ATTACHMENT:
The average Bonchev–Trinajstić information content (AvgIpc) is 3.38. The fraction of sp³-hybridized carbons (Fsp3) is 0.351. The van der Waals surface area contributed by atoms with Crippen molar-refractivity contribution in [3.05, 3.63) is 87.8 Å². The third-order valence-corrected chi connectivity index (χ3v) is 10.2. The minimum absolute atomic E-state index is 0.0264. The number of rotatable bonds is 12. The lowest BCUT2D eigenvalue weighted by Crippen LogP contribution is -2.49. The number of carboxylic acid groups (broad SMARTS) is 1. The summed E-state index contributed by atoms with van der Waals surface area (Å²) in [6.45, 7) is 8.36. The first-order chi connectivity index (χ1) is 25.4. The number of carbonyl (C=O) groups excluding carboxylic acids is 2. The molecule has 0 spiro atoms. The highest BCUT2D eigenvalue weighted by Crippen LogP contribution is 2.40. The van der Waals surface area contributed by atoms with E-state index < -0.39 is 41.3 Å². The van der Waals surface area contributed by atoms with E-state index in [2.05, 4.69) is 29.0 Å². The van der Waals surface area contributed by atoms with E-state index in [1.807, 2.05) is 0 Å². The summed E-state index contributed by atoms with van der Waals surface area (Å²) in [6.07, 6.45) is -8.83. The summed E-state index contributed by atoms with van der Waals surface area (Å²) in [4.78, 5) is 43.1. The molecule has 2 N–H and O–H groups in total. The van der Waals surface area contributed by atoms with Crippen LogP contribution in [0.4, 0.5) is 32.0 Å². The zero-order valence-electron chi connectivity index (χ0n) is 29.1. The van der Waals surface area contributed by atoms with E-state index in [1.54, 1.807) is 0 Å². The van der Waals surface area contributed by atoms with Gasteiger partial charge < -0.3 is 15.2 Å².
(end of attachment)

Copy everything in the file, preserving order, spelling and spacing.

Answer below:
The average Bonchev–Trinajstić information content (AvgIpc) is 3.38. The fraction of sp³-hybridized carbons (Fsp3) is 0.351. The van der Waals surface area contributed by atoms with Crippen molar-refractivity contribution in [3.05, 3.63) is 87.8 Å². The third-order valence-corrected chi connectivity index (χ3v) is 10.2. The minimum absolute atomic E-state index is 0.0264. The number of rotatable bonds is 12. The lowest BCUT2D eigenvalue weighted by Crippen LogP contribution is -2.49. The number of carboxylic acid groups (broad SMARTS) is 1. The summed E-state index contributed by atoms with van der Waals surface area (Å²) in [6.45, 7) is 8.36. The first-order chi connectivity index (χ1) is 25.4. The number of carbonyl (C=O) groups excluding carboxylic acids is 2. The molecule has 0 spiro atoms. The highest BCUT2D eigenvalue weighted by Crippen LogP contribution is 2.40. The van der Waals surface area contributed by atoms with E-state index < -0.39 is 41.3 Å². The van der Waals surface area contributed by atoms with E-state index in [2.05, 4.69) is 29.0 Å². The van der Waals surface area contributed by atoms with E-state index in [1.807, 2.05) is 0 Å². The summed E-state index contributed by atoms with van der Waals surface area (Å²) in [6.07, 6.45) is -8.83. The summed E-state index contributed by atoms with van der Waals surface area (Å²) in [4.78, 5) is 43.1. The molecule has 2 N–H and O–H groups in total. The van der Waals surface area contributed by atoms with Crippen LogP contribution in [0.4, 0.5) is 32.0 Å². The zero-order valence-electron chi connectivity index (χ0n) is 29.1. The van der Waals surface area contributed by atoms with E-state index in [1.54, 1.807) is 0 Å². The van der Waals surface area contributed by atoms with Gasteiger partial charge < -0.3 is 15.2 Å².